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Acne Pointers. Tea, coffee, and alcohol must be prohibited in all forms of acne.
In indurated acne, Bartholow recommends the following treatment:
Liquor potassa. ..........I dram
Distilled water. ........... I ounce Mix, and apply only to the acne lesions, after which the following ointment is applied twice daily :
Nitrate of lead .. ........15 grains
Vaseline .............. 1 ounce Kummerfeld's solution, for treatment of acne, is prepared as follows:
Mortality from Typhoid fever and Whooping Cough
Typhoid Fever. Whooping Cough. 1808. . . . . . . . . IO
191 1869. ....... 96
193 1870. ..........INI ......... . 92
IIO . . . . . . . . . . . 149 1873. .....
. . . . 103 1874. . . . .
204 1880. ..
III 1881 . ..
118 1882. ...
249 1883 .....
132 .... 107
222 1885. .... ...153
157 1886. ... 123
....153 . . . . . . . . . . 161
281 1890. .
238 1891 . .
140 1892. ...
192 1893. ... .... 179
261 1894. ...
. . . . . . 159 . . . ... .173
. . . . . . . 163 1897. .......... 173
GREATER NEW YORK.
Typhoid fever. Whooping Cough. 1898. .......
716 1899. ..........514 1900. .......... 718 1901 . .. .. .. .. .. 727 1902 ........... 764
Sulf. precip. ............ 4 drams
. 2 ounces Mix, and apply locally twice daily
In acne complicated with constipation and anemia, the “ acid iron mixture” is of service. It is prepared as follows:
Sulfate of magnesia . .....::::: 1 oz.
Peppermint water, to make. ......43 Mix, and direct tablespoonful in water half an hour before breakfast.
Sodium hyposulfite, 10 grains in solution, three times a day after each meal, is of service in acne.
Notes on Treatment of Pruritus Ani. A saturated solution of boric acid, employed as a wash in pruritus ani, is both a cleansing agent of value, and in many cases a curativ power as well.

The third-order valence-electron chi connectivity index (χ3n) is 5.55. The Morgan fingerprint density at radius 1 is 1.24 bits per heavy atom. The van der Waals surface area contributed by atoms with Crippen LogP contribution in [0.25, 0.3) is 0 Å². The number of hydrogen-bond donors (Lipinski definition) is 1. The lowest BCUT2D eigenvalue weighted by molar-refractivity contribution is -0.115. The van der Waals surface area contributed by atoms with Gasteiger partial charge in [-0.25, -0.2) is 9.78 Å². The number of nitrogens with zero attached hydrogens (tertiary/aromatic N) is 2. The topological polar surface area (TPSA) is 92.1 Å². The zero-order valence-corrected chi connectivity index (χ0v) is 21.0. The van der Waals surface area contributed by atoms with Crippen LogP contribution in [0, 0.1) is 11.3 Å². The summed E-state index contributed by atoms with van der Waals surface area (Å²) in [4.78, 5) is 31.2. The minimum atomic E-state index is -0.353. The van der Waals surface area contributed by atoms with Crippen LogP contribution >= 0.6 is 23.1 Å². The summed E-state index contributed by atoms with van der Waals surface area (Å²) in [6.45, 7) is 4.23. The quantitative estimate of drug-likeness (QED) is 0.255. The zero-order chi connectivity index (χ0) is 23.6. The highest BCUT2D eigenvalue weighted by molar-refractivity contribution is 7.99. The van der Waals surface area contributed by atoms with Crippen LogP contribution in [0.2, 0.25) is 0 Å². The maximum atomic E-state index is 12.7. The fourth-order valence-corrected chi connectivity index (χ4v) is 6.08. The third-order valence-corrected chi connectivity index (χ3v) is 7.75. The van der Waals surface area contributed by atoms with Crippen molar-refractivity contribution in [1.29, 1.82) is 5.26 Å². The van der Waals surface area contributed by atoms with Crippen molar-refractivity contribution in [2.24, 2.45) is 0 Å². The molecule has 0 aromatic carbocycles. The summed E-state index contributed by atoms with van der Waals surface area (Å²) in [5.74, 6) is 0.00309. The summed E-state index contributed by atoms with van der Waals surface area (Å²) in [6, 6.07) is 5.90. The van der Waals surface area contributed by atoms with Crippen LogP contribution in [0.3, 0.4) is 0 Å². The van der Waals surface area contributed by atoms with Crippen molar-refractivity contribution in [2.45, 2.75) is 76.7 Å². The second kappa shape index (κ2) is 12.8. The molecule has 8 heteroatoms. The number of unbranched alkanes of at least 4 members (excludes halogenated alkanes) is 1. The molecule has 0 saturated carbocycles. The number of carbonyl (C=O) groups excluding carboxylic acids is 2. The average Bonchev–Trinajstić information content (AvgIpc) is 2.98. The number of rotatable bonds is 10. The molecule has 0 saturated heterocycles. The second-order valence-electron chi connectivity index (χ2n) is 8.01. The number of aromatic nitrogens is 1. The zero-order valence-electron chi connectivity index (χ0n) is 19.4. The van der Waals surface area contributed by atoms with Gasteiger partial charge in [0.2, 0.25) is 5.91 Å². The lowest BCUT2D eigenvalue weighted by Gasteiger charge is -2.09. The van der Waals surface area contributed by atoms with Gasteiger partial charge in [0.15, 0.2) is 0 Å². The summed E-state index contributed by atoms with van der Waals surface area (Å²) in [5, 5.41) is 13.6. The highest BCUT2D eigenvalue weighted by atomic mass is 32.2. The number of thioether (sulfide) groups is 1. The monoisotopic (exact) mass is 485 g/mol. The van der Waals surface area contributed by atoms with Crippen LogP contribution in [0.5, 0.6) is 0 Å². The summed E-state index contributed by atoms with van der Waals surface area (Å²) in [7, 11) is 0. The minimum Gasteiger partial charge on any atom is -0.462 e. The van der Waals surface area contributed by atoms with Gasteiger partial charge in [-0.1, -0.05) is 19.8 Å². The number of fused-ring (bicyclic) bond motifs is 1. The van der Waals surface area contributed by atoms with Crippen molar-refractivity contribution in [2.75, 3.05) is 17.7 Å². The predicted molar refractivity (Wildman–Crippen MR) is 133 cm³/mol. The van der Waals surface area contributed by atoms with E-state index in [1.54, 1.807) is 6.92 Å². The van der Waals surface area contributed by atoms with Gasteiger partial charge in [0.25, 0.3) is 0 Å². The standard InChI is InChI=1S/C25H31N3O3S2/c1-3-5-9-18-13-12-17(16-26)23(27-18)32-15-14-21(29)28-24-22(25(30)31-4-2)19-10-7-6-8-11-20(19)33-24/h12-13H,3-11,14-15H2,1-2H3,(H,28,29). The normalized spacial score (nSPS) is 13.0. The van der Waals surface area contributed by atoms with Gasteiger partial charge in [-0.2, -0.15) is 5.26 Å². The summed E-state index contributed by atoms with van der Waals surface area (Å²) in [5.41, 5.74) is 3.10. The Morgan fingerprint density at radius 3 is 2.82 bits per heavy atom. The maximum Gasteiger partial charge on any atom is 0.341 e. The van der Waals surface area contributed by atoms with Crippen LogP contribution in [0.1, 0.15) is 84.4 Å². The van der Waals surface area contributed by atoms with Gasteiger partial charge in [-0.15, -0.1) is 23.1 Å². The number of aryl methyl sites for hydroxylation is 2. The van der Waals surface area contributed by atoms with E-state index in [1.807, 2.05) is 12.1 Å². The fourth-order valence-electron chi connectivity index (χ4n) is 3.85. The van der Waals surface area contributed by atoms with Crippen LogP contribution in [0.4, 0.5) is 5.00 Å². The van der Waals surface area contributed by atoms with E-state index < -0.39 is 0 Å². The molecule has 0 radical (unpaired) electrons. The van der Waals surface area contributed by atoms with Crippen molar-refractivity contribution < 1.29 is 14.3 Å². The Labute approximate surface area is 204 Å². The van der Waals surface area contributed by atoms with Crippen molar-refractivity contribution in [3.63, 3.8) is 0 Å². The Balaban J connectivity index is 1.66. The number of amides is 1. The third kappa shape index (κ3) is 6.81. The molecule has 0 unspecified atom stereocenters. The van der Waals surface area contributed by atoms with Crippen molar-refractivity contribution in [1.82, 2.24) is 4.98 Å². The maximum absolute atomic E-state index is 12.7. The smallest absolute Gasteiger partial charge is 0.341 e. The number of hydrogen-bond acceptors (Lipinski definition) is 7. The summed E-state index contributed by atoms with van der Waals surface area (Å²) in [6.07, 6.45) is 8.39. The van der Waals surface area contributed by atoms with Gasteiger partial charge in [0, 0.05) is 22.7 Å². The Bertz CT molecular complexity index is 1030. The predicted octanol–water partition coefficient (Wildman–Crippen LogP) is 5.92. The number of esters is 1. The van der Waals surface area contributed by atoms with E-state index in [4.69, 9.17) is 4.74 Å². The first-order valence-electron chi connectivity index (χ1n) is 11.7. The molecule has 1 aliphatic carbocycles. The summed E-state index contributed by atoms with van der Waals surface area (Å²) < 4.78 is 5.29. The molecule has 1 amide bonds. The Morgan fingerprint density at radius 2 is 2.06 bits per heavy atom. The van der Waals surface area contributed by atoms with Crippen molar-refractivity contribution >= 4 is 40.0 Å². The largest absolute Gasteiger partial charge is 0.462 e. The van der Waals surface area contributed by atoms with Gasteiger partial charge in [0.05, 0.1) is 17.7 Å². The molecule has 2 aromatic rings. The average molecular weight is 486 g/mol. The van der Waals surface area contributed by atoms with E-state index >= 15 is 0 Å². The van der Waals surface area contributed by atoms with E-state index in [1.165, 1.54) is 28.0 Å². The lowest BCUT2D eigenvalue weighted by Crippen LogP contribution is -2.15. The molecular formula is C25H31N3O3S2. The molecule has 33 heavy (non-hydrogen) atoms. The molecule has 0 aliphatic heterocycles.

An ointment prepared by thoroly blending I ounce of lard and i dram of calomel is a good application in cases of pruritus ani (Hare).
The internal use of calcium chlorid should not be forgotten in cases of pruritus ani. It should be given in doses of 20 grains three times a day, and may be prescribed as follows:
Kopp's Baby's Friend.
OMAHA, Aug. 22, 1905. To the Editor :- What is the composition of the compound prepared by Mrs. J. A. and Č. Robert Kopp, at York, Pa., and sold under the shop name of “Baby's Friend"? A patient of mine gave her three days'-old baby four drops of the stuff, and the child went into a stupor at once. The pupils were pin-pointed, skin cool, and the heart beat and the respirations were slow. I treated this case as one of opium poisoning, but it was twelve hours before my little patient was out of danger.
R. E. ESKILDSON, M.D. ANSWER.-A bottle of this preparation was purchast and the contents analyzed. According to the analysis, “Kopp's Baby's Friend” contains, in 100 cc., 0.0719 gm. morphin sulfate; approximately ” of a grain in one fluid ounce.-Jour. A. M. A.
Calcium chlorid . ..........2 drams
Chloroform water, enuf to make...6 ounces Mix, and direct one or two tablespoonfuls three times a day.
Smaller doses may have to be ordered if the stomach prove irritable. These doses often cause an increast thirst. It is best given one hour after meals.
Cocain, incorporated in ointments, often fails utterly in pruritus ani, as the fats prevent its exerting its power.
Sodium thiosulfate, 2 dram to the ounce of water, is of service in certain cases of pruritus ani.
Ringer commends the use of the following ointment in cases of pruritus ani :
Bull's Cough Syrup.